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HomeMarketThe 6-Month T-Bill Breaches 5%. It Hasn’t Been This High Since 2007.

The 6-Month T-Bill Breaches 5%. It Hasn’t Been This High Since 2007.

Treasury yields reached their highest level in about 16 years.

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Al Drago/Bloomberg

The rate on U.S. six-month Treasury bills surpassed 5% today, reaching its highest level since 2007.

That’s good news for investors looking to earn even more on their short-term cash. It’s still not enough to offset inflation, however, which remains stubbornly high even as the latest government data show it slowing. 

Consumer prices climbed at a 6.4% annual pace in January, marking a slight slowdown from December’s 6.5% pace, according to the U.S. Bureau of Labor Statistics. Annual inflation has now declined for seven straight months.

The Federal Reserve has been increasing interest rates to combat inflation, and rates on bonds and savings accounts have subsequently increased. 

“As far as safety and a place to park your cash, Treasury bills have been king,” says Don Burrows, founder of Burrows Capital Advisors and a financial advisor at Cetera Financial Group. 

Investors can also consider laddering Treasury bills, which have terms ranging from four to 52 weeks and can be purchased directly from the government at TreasuryDirect. As the bills mature, you can either take the proceeds and use them for expenses, or you can roll them into other Treasury bills and take advantage of rising interest rates.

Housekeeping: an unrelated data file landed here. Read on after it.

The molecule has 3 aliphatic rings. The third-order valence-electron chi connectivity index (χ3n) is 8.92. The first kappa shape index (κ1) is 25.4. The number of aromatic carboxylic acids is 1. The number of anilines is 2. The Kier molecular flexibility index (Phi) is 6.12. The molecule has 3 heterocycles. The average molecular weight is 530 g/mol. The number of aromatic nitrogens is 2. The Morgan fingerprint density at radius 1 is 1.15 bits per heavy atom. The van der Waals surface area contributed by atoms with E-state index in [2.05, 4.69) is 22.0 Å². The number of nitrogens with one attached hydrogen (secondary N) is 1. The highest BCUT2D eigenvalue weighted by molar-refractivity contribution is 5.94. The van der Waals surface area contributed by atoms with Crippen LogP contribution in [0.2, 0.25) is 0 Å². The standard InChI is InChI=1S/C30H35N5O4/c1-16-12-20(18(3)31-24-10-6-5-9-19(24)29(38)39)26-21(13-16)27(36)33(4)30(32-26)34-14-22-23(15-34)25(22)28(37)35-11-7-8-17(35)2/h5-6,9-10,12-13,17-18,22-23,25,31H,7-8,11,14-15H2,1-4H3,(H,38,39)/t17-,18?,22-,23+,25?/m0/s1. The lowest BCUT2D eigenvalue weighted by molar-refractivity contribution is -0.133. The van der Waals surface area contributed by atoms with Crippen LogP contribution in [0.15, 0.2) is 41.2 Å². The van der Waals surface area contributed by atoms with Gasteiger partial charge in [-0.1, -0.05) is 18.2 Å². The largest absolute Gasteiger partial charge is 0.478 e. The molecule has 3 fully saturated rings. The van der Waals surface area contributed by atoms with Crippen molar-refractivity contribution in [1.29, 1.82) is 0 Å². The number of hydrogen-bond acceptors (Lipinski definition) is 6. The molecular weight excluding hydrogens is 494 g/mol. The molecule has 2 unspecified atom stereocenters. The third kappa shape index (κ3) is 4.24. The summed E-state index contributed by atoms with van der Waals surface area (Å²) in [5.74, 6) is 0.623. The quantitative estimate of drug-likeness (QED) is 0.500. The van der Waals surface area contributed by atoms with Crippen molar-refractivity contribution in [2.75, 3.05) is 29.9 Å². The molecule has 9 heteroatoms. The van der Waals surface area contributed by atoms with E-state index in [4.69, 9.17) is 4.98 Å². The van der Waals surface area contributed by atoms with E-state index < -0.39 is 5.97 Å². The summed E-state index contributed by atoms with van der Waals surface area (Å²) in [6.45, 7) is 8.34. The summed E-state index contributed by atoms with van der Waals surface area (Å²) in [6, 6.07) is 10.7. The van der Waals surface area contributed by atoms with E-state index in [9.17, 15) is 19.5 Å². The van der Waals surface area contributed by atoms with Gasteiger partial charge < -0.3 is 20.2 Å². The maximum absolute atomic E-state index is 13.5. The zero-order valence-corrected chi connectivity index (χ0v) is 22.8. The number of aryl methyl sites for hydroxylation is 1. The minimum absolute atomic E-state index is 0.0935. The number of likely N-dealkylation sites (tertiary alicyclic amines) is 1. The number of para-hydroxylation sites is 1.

Burrows says he has been laddering Treasury bills for his clients. Investors uncomfortable with a do-it-yourself approach may want to opt for a short-term bond ETF instead. 

Of course, even with government bonds, investors who don’t plan to hold to maturity have to worry about interest rate risk (Treasury prices move inversely to interest rates). “They’re the safest investment out there, but they are subject to interest-rate risk. So the longer the term, the more interest-rate risk,” Burrows adds.

More options. Banks, credit unions, and online banks have also been increasing interest rates on short-term CDs and high-yield savings accounts. That’s appealing to customers looking for a safe place for their emergency savings. Marcus by
Goldman Sachs,
for instance, offers a high-yield savings account with a 3.5% annual percentage yield and FDIC insurance. 

Investors with dry powder may have additional options. Asset manager Vanguard recently started offering investors the option to put funds in a cash deposit account, in addition to the default choice of a money market fund. Vanguard’s cash deposit account is FDIC insured and offers a 3.1% APY as of Feb. 7, according to the asset manager’s website. “We have begun exploring additional offerings for investors looking to meet everyday spending needs, safeguard for near-term priorities, or provide liquidity for other portfolio strategies,” the company said in a statement.

Money-market funds, which are not FDIC insured, invest in short-term government securities. They may also offer good rates; the Vanguard Federal Money Market Fund (ticker: VMFXX) had a 7-day SEC yield of 4.5% as of Feb. 13.

Write to Andrew Welsch at andrew.welsch@barrons.com

Credit: marketwatch.com

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